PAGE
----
So the best way I’ve seen my students improve is by answering the questions in three steps:


When you read the question, see if you can answer it on your own. That way you’ll know what a right answer might sound like, or what elements it should contain, and you’ll better be able to hear when an answer is wrong, or is missing essential elements.


After you have an idea of what the right answer should sound like, eliminate all of the answer choices that sound totally off base. Usually there will be one question that’s just plain wrong, one that’s probably wrong, and two that sound will just end up sounding more okay than the other.


This step is crucial, especially if you narrowed it down to two answers and picked one that sounded better. You want to make sure you can find evidence for your answer in the text.

There will ALWAYS be evidence for your answer in the text.

If you can’t find evidence, maybe you should test the runner up answer you eliminated. If it fits with something in the text, that’s probably the answer choice.

Ok, let’s see how that works in real time:

You can see how much easier it is when we go through and take careful notes, then eliminate answer choices. The better your notes are, the easier answering the questions will be.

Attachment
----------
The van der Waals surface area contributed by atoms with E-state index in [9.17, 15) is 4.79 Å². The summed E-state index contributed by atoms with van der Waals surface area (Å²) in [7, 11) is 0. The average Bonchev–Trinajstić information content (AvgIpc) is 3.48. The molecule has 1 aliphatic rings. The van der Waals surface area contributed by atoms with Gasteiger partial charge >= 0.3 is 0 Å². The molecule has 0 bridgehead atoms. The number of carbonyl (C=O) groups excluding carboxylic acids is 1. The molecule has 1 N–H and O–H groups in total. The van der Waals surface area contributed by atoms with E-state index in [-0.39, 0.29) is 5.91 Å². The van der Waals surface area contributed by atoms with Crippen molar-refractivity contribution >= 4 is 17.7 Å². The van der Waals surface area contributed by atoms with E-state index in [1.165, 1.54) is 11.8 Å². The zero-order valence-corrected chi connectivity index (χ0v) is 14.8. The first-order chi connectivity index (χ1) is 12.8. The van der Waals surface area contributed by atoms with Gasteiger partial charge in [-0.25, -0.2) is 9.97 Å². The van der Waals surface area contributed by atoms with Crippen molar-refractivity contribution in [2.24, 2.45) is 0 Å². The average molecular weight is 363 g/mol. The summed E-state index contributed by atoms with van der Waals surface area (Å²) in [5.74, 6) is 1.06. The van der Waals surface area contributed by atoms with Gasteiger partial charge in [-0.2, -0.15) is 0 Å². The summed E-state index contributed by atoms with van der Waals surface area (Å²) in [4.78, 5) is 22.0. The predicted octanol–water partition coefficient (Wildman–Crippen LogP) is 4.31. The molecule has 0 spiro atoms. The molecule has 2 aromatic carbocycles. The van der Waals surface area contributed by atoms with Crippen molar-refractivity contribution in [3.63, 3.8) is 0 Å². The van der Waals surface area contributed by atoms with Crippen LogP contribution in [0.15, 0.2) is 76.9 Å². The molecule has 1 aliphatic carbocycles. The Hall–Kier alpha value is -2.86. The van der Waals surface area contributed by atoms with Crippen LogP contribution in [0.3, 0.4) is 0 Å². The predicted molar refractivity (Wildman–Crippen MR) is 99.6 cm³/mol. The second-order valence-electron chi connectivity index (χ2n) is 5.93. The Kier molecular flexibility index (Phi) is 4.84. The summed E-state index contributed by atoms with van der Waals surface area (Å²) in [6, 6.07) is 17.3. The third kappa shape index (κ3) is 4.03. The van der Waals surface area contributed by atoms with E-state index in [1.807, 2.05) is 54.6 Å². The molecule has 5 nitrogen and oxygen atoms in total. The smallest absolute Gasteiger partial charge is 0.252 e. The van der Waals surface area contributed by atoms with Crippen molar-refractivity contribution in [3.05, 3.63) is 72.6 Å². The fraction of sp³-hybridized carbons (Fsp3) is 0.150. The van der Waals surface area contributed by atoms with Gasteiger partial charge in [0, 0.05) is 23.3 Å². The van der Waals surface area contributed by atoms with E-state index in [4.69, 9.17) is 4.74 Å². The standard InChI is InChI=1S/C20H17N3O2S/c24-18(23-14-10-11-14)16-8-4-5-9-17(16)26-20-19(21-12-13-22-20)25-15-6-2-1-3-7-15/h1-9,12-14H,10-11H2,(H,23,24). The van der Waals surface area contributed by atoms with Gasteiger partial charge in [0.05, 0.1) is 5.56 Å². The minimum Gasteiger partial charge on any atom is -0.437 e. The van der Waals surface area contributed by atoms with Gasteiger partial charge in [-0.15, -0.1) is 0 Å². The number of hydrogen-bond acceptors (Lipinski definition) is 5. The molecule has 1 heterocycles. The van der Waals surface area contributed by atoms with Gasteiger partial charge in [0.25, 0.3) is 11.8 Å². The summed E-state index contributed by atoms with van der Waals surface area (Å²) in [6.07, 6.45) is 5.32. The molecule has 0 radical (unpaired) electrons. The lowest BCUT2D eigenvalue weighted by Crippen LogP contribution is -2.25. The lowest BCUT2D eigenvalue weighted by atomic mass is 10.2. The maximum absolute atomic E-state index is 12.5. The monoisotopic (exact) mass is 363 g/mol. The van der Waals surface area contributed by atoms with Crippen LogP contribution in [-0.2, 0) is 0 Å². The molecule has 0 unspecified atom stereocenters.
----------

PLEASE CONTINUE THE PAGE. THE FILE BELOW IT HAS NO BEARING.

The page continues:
Granted, this passage is relatively easy. These strategies will be much more apparent in their helpfulness when you tackle harder questions on more difficult passages.

Practice these strategies every day until you start getting super comfortable taking notes and finding wrong answers vs right answers. You will develop the skill of identifying wrong answers and taking better notes the more you practice and your score will go up.

After working with so many students to improve SAT scores dramatically, I noticed that there really are only a few solid strategies that you should be using.

You don’t have to freak out -- these strategies are easy to learn, take a little bit of time to build up the habit of implementing them, but once you do, you’ll see a big boost to your score.

And the best news is, once you nail your target score, you never have to take the test again. Unless you go to grad school, which is a whole ‘nother series of posts!

If you want to improve your score, sign up to get notified when new SAT posts drop. This is a series explaining the entire test, so you won’t want to miss a strategy or hack!

Want individualized strategies and way more in depth explanations + super fun study sessions with me?

You can get it all with an online SAT tutoring session!

how to improve SAT scores reading composition